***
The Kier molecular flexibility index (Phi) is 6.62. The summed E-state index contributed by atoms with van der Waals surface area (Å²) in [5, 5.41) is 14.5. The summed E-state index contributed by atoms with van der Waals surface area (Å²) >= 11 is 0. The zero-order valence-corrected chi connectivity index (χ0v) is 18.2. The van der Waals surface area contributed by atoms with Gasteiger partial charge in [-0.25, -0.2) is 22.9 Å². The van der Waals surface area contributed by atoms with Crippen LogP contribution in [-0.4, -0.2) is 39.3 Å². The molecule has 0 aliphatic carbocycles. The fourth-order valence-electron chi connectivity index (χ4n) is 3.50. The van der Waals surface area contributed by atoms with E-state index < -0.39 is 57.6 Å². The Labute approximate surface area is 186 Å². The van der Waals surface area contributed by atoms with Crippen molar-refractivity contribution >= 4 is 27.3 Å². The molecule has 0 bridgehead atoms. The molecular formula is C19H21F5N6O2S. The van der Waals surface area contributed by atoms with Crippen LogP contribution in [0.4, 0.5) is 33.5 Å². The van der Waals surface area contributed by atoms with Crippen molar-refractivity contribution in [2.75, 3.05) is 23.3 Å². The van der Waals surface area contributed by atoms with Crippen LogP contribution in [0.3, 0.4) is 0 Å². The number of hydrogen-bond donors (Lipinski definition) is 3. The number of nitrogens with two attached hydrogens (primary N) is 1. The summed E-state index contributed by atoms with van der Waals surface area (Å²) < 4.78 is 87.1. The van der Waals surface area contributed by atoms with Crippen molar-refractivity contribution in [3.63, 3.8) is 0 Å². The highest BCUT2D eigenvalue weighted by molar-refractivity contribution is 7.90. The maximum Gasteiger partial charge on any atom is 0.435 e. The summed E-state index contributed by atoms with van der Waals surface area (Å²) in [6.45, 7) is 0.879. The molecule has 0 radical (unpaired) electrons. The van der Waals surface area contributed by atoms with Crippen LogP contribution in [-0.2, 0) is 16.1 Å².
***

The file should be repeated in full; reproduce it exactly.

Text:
The Kier molecular flexibility index (Phi) is 6.62. The summed E-state index contributed by atoms with van der Waals surface area (Å²) in [5, 5.41) is 14.5. The summed E-state index contributed by atoms with van der Waals surface area (Å²) >= 11 is 0. The zero-order valence-corrected chi connectivity index (χ0v) is 18.2. The van der Waals surface area contributed by atoms with Gasteiger partial charge in [-0.25, -0.2) is 22.9 Å². The van der Waals surface area contributed by atoms with Crippen LogP contribution in [-0.4, -0.2) is 39.3 Å². The molecule has 0 aliphatic carbocycles. The fourth-order valence-electron chi connectivity index (χ4n) is 3.50. The van der Waals surface area contributed by atoms with E-state index < -0.39 is 57.6 Å². The Labute approximate surface area is 186 Å². The van der Waals surface area contributed by atoms with Crippen molar-refractivity contribution >= 4 is 27.3 Å². The molecule has 0 bridgehead atoms. The molecular formula is C19H21F5N6O2S. The van der Waals surface area contributed by atoms with Crippen LogP contribution in [0.4, 0.5) is 33.5 Å². The van der Waals surface area contributed by atoms with Crippen molar-refractivity contribution in [2.75, 3.05) is 23.3 Å². The van der Waals surface area contributed by atoms with Crippen LogP contribution in [0.3, 0.4) is 0 Å². The number of hydrogen-bond donors (Lipinski definition) is 3. The number of nitrogens with two attached hydrogens (primary N) is 1. The summed E-state index contributed by atoms with van der Waals surface area (Å²) < 4.78 is 87.1. The van der Waals surface area contributed by atoms with Crippen molar-refractivity contribution in [3.63, 3.8) is 0 Å². The highest BCUT2D eigenvalue weighted by molar-refractivity contribution is 7.90. The maximum Gasteiger partial charge on any atom is 0.435 e. The summed E-state index contributed by atoms with van der Waals surface area (Å²) in [6.45, 7) is 0.879. The molecule has 0 radical (unpaired) electrons. The van der Waals surface area contributed by atoms with Crippen LogP contribution in [-0.2, 0) is 16.1 Å².